Thursday, November 20, 2008

How To Avoid A BAD Renter

If you can't judge a book by its cover, then how can you judge a tenant before you hand over the keys? Even the best property manager gets burned from time to time, but there are some warning signs that should tip you off to impending trouble.

Step One
As obvious as this sounds, looks can be deceiving. A potential renter's appearance should give you a general idea of the person's income level. If a man arrives in a three piece suit to rent a delapidated trailor, you have to wonder what is going on. Is he trying to go over the top with his appearance to scam you into renting to him? On the other extreme, someone who shows up for an interview in their pajamas might signal a problem too.
Step Two
You can tell a lot about a person by their body language. How does the renter react to your questions. Do they crossing their arms defensively or avoiding eye contact? Are they open with you, keeping their arms at their sides? Notice the way couples look at each other as they look around. Take note of any whispered conversation that would alarm you to a potential problem. If they seem secretive, then they probably have something to hide.
Step Three
Did the person take time to write neatly while filling out the rental application? Are any questions left unanswered or filled out improperly? Make sure to point these things out and request a completed application before you go any further in the rental process.
Step Four
After the application is completed, do a credit check to make sure there is not a history of unpaid debts or bankrupcy. You should set certain credit standards for the tenants you accept. This will give you an easy out when someone doesn't check out.
Step Five
Beyond knowing the financial history of perspective tenants, you need to know if there is a criminal history. Do a complete criminal background check and run the tenant's name to see if it appears on the national registry for sex offenders.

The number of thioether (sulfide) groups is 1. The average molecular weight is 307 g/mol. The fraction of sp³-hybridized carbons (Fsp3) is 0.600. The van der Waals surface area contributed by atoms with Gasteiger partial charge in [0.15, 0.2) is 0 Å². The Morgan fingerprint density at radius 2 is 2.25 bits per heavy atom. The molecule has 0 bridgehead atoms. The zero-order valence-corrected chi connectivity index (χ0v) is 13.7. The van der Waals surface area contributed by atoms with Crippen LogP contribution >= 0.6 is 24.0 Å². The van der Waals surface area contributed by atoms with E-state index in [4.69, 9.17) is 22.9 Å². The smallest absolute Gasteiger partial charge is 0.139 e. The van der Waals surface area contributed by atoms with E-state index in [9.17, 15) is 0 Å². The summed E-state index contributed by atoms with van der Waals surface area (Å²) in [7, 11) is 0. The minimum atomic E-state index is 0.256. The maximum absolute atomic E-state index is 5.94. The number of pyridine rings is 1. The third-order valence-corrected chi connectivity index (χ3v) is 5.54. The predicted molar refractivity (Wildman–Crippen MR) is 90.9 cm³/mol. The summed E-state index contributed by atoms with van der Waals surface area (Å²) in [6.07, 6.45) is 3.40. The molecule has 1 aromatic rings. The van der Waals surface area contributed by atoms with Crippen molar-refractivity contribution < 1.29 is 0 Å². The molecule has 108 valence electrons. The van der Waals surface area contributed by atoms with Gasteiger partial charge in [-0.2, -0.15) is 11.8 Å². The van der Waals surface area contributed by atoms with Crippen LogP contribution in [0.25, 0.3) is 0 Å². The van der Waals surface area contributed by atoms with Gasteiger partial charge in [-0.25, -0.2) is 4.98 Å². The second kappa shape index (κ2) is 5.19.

Step Six
Require applying tenants to give you contact information from prior landlords. Do not accept only personal references. Verify that the people are indeed landlords and not just a friend doing the tenant a favor. Once you have spoken with prior landlords, do a driveby of the property where your tenant is currently living. See how it is maintained to be sure they will not trash your property.
Step Seven
Verify information from the application with the tenant's bank. Do they actually have an account with that bank? Is it in good standing? You certainly don't want the first rent check to bounce!
Step Eight
Set a significant deposit fee to weed out those tenants who are not looking for long-term arrangements. Make sure your contract states that the deposit is non-refundable if the lease is not honored or if the property is damaged.
Step Nine
Leases should ideally be for a minimum of one year. This insures that you do not have a constant influx of tenants. If a renter is serious about the property, this should not be an issue worth arguing over. Most good renters understand that a lease agreement is standard procedure.
Step Ten
When all else fails, go with your gut. If something inside of you says that this renter will be a nightmare, then find a reason to turn them down. Somewhere along the way, you will find a reason to turn the renter down. If they check out as perfect, but you still feel uneasy, just take someone else instead. Then you can let the renter know that the apartment/house has already been leased. You can offer to keep their application on file if it will ease the blow. Just make a note on your personal records of your uneasiness so you will remember them when you go throught your applications in the future.


Jennifer Singleton said...

Great advice Roxy. Thanks.

Pump said...

This must be why I cant get an apartment.

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